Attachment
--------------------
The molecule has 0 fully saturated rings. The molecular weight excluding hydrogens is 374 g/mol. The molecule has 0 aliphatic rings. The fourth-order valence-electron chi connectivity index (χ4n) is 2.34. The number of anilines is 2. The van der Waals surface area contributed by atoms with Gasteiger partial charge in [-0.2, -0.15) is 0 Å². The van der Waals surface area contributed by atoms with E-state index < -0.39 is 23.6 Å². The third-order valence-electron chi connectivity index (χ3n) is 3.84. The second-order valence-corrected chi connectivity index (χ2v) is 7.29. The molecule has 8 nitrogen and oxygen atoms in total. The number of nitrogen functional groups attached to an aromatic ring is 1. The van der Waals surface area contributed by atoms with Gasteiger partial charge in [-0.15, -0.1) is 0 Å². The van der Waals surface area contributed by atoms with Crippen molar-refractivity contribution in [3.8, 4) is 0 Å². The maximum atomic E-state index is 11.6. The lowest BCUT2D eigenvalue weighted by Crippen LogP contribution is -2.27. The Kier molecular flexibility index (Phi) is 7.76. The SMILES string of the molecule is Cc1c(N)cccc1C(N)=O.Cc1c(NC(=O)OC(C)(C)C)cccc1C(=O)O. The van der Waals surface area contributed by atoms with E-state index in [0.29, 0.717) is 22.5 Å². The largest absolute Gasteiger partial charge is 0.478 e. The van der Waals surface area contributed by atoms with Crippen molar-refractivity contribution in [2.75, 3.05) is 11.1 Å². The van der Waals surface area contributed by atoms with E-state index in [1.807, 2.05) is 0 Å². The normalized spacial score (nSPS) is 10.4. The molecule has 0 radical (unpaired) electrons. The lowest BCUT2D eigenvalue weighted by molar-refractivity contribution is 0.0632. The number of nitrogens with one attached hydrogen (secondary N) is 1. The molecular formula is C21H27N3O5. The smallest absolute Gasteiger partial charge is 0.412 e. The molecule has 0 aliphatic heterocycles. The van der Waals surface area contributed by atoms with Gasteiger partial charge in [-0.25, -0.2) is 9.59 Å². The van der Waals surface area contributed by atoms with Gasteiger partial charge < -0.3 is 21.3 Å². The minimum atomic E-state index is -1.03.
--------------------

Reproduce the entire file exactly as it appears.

The molecule has 0 fully saturated rings. The molecular weight excluding hydrogens is 374 g/mol. The molecule has 0 aliphatic rings. The fourth-order valence-electron chi connectivity index (χ4n) is 2.34. The number of anilines is 2. The van der Waals surface area contributed by atoms with Gasteiger partial charge in [-0.2, -0.15) is 0 Å². The van der Waals surface area contributed by atoms with E-state index < -0.39 is 23.6 Å². The third-order valence-electron chi connectivity index (χ3n) is 3.84. The second-order valence-corrected chi connectivity index (χ2v) is 7.29. The molecule has 8 nitrogen and oxygen atoms in total. The number of nitrogen functional groups attached to an aromatic ring is 1. The van der Waals surface area contributed by atoms with Gasteiger partial charge in [-0.15, -0.1) is 0 Å². The van der Waals surface area contributed by atoms with Crippen molar-refractivity contribution in [3.8, 4) is 0 Å². The maximum atomic E-state index is 11.6. The lowest BCUT2D eigenvalue weighted by Crippen LogP contribution is -2.27. The Kier molecular flexibility index (Phi) is 7.76. The SMILES string of the molecule is Cc1c(N)cccc1C(N)=O.Cc1c(NC(=O)OC(C)(C)C)cccc1C(=O)O. The van der Waals surface area contributed by atoms with E-state index in [0.29, 0.717) is 22.5 Å². The largest absolute Gasteiger partial charge is 0.478 e. The van der Waals surface area contributed by atoms with Crippen molar-refractivity contribution in [2.75, 3.05) is 11.1 Å². The van der Waals surface area contributed by atoms with E-state index in [1.807, 2.05) is 0 Å². The normalized spacial score (nSPS) is 10.4. The molecule has 0 radical (unpaired) electrons. The lowest BCUT2D eigenvalue weighted by molar-refractivity contribution is 0.0632. The number of nitrogens with one attached hydrogen (secondary N) is 1. The molecular formula is C21H27N3O5. The smallest absolute Gasteiger partial charge is 0.412 e. The molecule has 0 aliphatic heterocycles. The van der Waals surface area contributed by atoms with Gasteiger partial charge in [-0.25, -0.2) is 9.59 Å². The van der Waals surface area contributed by atoms with Gasteiger partial charge < -0.3 is 21.3 Å². The minimum atomic E-state index is -1.03.